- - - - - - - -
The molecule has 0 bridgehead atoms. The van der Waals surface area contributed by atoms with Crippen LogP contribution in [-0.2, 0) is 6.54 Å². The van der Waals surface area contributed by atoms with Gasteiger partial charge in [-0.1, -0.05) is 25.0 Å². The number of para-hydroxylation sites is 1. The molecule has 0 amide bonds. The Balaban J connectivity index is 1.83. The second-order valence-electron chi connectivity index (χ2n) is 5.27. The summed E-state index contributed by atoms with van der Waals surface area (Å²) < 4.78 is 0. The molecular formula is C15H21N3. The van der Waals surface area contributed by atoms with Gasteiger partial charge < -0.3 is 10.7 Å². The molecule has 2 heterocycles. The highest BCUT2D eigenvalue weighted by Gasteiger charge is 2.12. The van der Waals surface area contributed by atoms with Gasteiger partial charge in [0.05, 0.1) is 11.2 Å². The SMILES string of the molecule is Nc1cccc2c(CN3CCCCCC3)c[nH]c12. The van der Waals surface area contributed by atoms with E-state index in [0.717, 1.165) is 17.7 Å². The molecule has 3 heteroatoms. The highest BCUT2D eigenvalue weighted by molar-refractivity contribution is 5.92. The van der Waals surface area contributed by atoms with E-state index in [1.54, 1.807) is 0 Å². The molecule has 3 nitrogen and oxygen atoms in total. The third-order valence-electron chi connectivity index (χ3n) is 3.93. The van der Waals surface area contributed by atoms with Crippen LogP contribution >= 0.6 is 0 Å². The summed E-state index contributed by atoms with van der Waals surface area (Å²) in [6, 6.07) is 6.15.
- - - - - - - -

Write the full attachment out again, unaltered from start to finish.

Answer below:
The molecule has 0 bridgehead atoms. The van der Waals surface area contributed by atoms with Crippen LogP contribution in [-0.2, 0) is 6.54 Å². The van der Waals surface area contributed by atoms with Gasteiger partial charge in [-0.1, -0.05) is 25.0 Å². The number of para-hydroxylation sites is 1. The molecule has 0 amide bonds. The Balaban J connectivity index is 1.83. The second-order valence-electron chi connectivity index (χ2n) is 5.27. The summed E-state index contributed by atoms with van der Waals surface area (Å²) < 4.78 is 0. The molecular formula is C15H21N3. The van der Waals surface area contributed by atoms with Gasteiger partial charge < -0.3 is 10.7 Å². The molecule has 2 heterocycles. The highest BCUT2D eigenvalue weighted by Gasteiger charge is 2.12. The van der Waals surface area contributed by atoms with Gasteiger partial charge in [0.05, 0.1) is 11.2 Å². The SMILES string of the molecule is Nc1cccc2c(CN3CCCCCC3)c[nH]c12. The van der Waals surface area contributed by atoms with E-state index in [0.717, 1.165) is 17.7 Å². The molecule has 3 heteroatoms. The highest BCUT2D eigenvalue weighted by molar-refractivity contribution is 5.92. The van der Waals surface area contributed by atoms with E-state index in [1.54, 1.807) is 0 Å². The molecule has 3 nitrogen and oxygen atoms in total. The third-order valence-electron chi connectivity index (χ3n) is 3.93. The van der Waals surface area contributed by atoms with Crippen LogP contribution >= 0.6 is 0 Å². The summed E-state index contributed by atoms with van der Waals surface area (Å²) in [6, 6.07) is 6.15.